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IT WAS a publicity nightmare for the handlers of President Rodrigo Duterte the past month, especially for five days last week.

First, and while he was on official visit to Russian (which could be the first for any Philippine president), Muslim radicals led by the Maute group attacked Marawi City in Lanao del Sur province in an apparent attempt to establish a caliphate in the country similar in design and purpose as the Islamic State of Iraq and Syria. Then he had to declare martial law for the entire island of Mindanao.

Of course, the attack and subsequent counter moves of the Philippine armed forces were not the issues which had his political spinners had to worry about. It was the declaration which gave them their first taste of the nightmare to come. Martial law has the same rank as a cuss word in the Philippines with the 1970’s experience still a lingering reminder of just how hated the term is. So it is no surprise that those opposed to the presidency of Digong (as the President is more popularly known) pounced on it as soon as the words left his mouth.

Matters did not become any better when media discovered that the government already knew of the attack weeks before Maute entered the now beleaguered city and its top brass did not do anything to stop or at least forestall the violence that would come. And then of course, the Supreme Court petitions questioning the constitutionality of the declaration. The petitions were mincing words, for sure, but these in a way contributed to the headaches the publicity team experienced.

Then all of a sudden, Digong was nowhere to be seen. It was as if a magic act came to its climax which the President the participant to a disappearing performance. For five straight days he was neither here nor there and no one, not even his closest confidants able to tell the nation whether he was still alive or dead.

At a time when his leadership was most needed, he was gone.

But all the apprehension, and political mileage made by the political opposition, vanished just as easily as the President’s disappearance when, and a day or two after Duterte’s reappearance, news came that of an OFW has been acquitted of the murder charges leveled against her. When the news hit the streets that Dubai OFW Jennifer Dalquez was cleared of the charges, the nation raved with gladness. At last, a Pinay has been saved from the death she was promised by the law!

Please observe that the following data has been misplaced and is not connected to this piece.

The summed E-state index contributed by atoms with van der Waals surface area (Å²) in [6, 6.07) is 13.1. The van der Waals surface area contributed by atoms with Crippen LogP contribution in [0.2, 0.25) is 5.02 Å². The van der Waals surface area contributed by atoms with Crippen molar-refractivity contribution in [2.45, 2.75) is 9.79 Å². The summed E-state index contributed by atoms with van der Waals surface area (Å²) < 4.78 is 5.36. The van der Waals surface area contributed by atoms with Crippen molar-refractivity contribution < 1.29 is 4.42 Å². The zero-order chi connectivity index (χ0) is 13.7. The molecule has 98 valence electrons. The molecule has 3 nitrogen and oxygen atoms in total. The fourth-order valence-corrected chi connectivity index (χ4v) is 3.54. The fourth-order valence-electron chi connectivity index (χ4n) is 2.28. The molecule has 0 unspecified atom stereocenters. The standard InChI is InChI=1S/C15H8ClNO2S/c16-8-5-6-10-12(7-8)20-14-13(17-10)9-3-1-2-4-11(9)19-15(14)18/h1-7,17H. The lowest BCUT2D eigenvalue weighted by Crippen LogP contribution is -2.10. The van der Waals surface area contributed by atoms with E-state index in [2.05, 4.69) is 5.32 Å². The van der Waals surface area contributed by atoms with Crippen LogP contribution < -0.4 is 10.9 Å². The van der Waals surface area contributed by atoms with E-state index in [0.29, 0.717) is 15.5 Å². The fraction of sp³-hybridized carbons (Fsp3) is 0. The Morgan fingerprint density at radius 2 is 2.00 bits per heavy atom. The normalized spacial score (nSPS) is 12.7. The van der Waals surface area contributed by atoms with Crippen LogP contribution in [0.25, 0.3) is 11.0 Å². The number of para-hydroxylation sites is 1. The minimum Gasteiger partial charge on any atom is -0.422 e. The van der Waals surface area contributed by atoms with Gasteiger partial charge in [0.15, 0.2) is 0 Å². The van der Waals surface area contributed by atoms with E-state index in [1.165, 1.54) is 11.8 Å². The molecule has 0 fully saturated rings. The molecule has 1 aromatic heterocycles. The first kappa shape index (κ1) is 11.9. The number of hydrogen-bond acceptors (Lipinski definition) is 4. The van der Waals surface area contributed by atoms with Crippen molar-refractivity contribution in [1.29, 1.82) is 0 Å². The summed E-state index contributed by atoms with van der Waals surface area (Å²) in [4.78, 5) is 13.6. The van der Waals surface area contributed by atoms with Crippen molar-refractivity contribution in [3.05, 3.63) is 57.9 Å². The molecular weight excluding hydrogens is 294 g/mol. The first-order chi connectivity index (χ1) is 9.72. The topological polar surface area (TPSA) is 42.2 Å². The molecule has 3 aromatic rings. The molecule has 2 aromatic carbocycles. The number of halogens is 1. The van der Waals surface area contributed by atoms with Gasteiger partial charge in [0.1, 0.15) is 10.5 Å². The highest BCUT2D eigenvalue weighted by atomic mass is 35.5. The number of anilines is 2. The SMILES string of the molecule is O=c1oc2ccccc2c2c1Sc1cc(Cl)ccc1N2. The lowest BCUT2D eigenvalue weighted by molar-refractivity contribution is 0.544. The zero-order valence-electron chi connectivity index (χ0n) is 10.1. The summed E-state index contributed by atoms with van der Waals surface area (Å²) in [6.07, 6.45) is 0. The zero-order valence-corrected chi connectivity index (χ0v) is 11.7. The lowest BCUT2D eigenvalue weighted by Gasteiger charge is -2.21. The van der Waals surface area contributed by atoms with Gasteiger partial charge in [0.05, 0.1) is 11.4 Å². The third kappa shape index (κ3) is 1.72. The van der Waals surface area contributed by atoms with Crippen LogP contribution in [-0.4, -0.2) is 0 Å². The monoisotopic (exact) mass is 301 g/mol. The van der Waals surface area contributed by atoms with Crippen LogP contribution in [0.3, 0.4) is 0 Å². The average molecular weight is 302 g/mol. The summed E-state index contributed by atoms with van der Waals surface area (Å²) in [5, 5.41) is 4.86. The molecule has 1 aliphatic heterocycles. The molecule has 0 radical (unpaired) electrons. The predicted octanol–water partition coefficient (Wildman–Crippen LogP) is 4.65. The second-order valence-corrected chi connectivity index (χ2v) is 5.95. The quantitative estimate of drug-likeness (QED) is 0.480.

Dalquez’s victory was also Digong’s victory! It has been a long while since such a news has lifted the spirits of Filipinos in the Philippines and in other parts of the globe. It has always been the reverse which the Filipino has been accustomed to these past decades that such an event as Dalquez’s acquittal has raised the morale of Filipinos.

Of course, the spin doctors would quickly attach this victory to Digong. And well they should! It is after all during Duterte’s presidency that such an event occurred. It was through his leadership that Dalquez’s case was given proper attention by our government. And that is reason enough for the acquittal to be made part of Duterte’s personal triumph. Him and his team, particularly the Philippine Consular Office in Dubai and the Embassy in Abu Dhabi.

The efforts of those directly involved in case all the way up to the President should be thanked for this life now spared. If it were not for their tireless efforts, then Dalquez would have been another statistic in the annals of the Philippines.

We thank and praise all those who had a hand in this acquittal, and especially the President who had the political strength to follow this case through to this very welcome development. Kudos to all!

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